The Cautionary Instruction: Murder doesn't pay

Friday, 19 July 2013 06:00 AM Written by  Matt Mangino

20120719lfpg colinabbottC 150 Abraham Lincoln once bemoaned the guy who killed his parents and then wanted the court to take mercy on him because he was an orphan. The story may be apocryphal, but it is not far-fetched.

In February, Colin Abbott pleaded no contest to killing his father and stepmother whose charred remains were found on their property in Butler County in July 2011. Abbott killed his parents to cash-in on his father’s $4 million estate.

His plea to third degree murder resulted in a sentence of 35 to 80 years in prison. Abbott then filed a motion to withdraw his guilty plea citing concerns that he was under "emotional distress" at sentencing and did not have enough time to consider the decision.

In April, a Butler County judge rejected Abbott’s motion finding that he failed to prove a “manifest injustice” existed allowing the withdraw of a plea after sentencing. Abbott is appealing the court’s decision and wants the civil action seeking to divest his interest in his father’s estate pursuant to the Slayer’s Act held in abeyance pending his appeal.

The Pennsylvania Slayer’s Act provides that “[n]o slayer shall in anyway acquire any property or receive any benefit as the result of the death of the decedent[.]” The Act defines a “slayer” as “any person who participates, either as principal or as an accessory before the fact, in the wilful and unlawful killing of any other person.

A conviction does not automatically divest a killer from benefiting by her evil deed. The Slayer’s Act is a civil proceeding wherein a party must prove by a preponderance of the evidence that the beneficiary of a will or insurance proceeds intentionally caused the decedent’s death.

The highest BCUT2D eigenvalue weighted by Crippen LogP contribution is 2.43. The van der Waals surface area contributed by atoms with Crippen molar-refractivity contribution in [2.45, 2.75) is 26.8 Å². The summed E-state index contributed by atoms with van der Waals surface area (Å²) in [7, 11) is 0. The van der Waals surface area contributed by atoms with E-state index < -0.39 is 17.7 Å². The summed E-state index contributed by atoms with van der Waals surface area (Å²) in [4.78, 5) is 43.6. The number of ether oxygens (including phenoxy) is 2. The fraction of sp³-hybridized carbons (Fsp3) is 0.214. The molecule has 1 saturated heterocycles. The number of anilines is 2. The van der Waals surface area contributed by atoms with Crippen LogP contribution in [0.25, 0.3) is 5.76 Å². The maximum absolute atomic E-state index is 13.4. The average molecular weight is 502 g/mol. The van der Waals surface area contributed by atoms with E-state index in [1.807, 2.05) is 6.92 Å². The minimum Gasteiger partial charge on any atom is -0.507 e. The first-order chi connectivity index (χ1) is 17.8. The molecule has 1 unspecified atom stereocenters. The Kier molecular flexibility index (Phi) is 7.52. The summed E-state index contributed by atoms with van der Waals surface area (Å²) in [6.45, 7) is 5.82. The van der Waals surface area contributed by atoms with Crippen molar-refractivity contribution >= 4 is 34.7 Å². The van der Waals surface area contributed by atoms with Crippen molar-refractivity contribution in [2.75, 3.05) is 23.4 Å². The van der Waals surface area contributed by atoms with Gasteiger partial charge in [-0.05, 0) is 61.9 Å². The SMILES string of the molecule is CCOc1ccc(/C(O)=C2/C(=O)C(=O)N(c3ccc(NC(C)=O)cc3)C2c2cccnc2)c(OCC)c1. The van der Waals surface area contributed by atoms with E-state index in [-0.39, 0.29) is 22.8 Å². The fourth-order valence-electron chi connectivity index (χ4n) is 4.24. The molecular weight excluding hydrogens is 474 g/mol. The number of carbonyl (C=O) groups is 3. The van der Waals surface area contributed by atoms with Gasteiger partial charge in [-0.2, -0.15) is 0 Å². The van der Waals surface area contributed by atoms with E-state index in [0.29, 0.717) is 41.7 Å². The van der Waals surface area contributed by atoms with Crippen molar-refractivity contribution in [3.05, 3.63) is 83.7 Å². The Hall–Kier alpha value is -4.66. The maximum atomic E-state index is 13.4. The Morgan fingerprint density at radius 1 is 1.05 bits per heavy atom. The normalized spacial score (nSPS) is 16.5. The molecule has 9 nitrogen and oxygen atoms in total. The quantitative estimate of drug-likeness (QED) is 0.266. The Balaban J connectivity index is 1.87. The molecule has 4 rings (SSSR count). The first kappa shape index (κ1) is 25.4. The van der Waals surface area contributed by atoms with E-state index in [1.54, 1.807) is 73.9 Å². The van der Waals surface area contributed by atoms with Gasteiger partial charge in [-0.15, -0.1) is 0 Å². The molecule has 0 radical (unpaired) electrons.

Another interesting interpretation of the Slayer’s Act recently played out in Bucks County, Pennsylvania. Dorleen Burkland was accused of murdering her husband, Michael Burkland. Their son Gabriel Burkland, alleged that he was entitled to the proceeds of a life insurance policy that named Dorleen as beneficiary.

Gabriel told the court that after consulting with an attorney, he promised his mother that he would use the proceeds of the life insurance policy to hire an attorney to defend her on the murder charge. Michael’s brother successfully used the Slayer’s Act to suspend the payout until after the criminal trial. Dorleen was subsequently convicted of first degree murder.

A classic example of a Slayer’s Act case ended in Florida last summer. Narcy Novack and her brother murdered her husband Ben, the heir to the Fontainebleau Hotel fortune, and Ben’s mother Bernice to collect the Novack’s assets worth more than $10 million.

Narcy was convicted of the murders and sentenced to life in prison. Her daughter, the stepdaughter of Ben Novack, collected all the assets.

(Image: Colin Abbott. Lake Fong/Post-Gazette)


Matthew T. Mangino is of counsel with Luxenberg, Garbett, Kelly & George, P.C. He is the former district attorney of Lawrence County and just completed a six year term on the Pennsylvania Board of Probation and Parole. His weekly column on crime and punishment is syndicated by GateHouse New Service. You can read his musings on the criminal justice system at www.mattmangino.com and follow Matt on Twitter @MatthewTMangino.

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